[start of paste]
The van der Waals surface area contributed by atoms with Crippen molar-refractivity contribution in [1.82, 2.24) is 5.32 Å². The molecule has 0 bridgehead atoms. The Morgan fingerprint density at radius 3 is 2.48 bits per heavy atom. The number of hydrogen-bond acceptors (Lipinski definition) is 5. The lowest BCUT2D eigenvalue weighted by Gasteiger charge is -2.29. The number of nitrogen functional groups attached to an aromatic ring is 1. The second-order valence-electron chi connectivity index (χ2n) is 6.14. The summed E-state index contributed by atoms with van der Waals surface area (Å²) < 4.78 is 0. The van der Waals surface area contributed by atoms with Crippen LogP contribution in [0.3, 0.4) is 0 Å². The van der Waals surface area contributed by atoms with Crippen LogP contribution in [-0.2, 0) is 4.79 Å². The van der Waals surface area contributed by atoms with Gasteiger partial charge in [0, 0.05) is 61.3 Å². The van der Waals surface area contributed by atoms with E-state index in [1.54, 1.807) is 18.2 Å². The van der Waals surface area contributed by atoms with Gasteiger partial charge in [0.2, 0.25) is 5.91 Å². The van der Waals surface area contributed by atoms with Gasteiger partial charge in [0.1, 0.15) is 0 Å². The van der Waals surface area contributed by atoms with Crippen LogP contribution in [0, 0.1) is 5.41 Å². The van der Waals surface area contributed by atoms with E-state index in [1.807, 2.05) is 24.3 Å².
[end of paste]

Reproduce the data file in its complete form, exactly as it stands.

The van der Waals surface area contributed by atoms with Crippen molar-refractivity contribution in [1.82, 2.24) is 5.32 Å². The molecule has 0 bridgehead atoms. The Morgan fingerprint density at radius 3 is 2.48 bits per heavy atom. The number of hydrogen-bond acceptors (Lipinski definition) is 5. The lowest BCUT2D eigenvalue weighted by Gasteiger charge is -2.29. The number of nitrogen functional groups attached to an aromatic ring is 1. The second-order valence-electron chi connectivity index (χ2n) is 6.14. The summed E-state index contributed by atoms with van der Waals surface area (Å²) < 4.78 is 0. The van der Waals surface area contributed by atoms with Crippen LogP contribution in [0.3, 0.4) is 0 Å². The van der Waals surface area contributed by atoms with Crippen LogP contribution in [-0.2, 0) is 4.79 Å². The van der Waals surface area contributed by atoms with Gasteiger partial charge in [0, 0.05) is 61.3 Å². The van der Waals surface area contributed by atoms with E-state index in [1.54, 1.807) is 18.2 Å². The van der Waals surface area contributed by atoms with Gasteiger partial charge in [0.2, 0.25) is 5.91 Å². The van der Waals surface area contributed by atoms with Gasteiger partial charge in [0.1, 0.15) is 0 Å². The van der Waals surface area contributed by atoms with Crippen LogP contribution in [0, 0.1) is 5.41 Å². The van der Waals surface area contributed by atoms with E-state index in [1.807, 2.05) is 24.3 Å².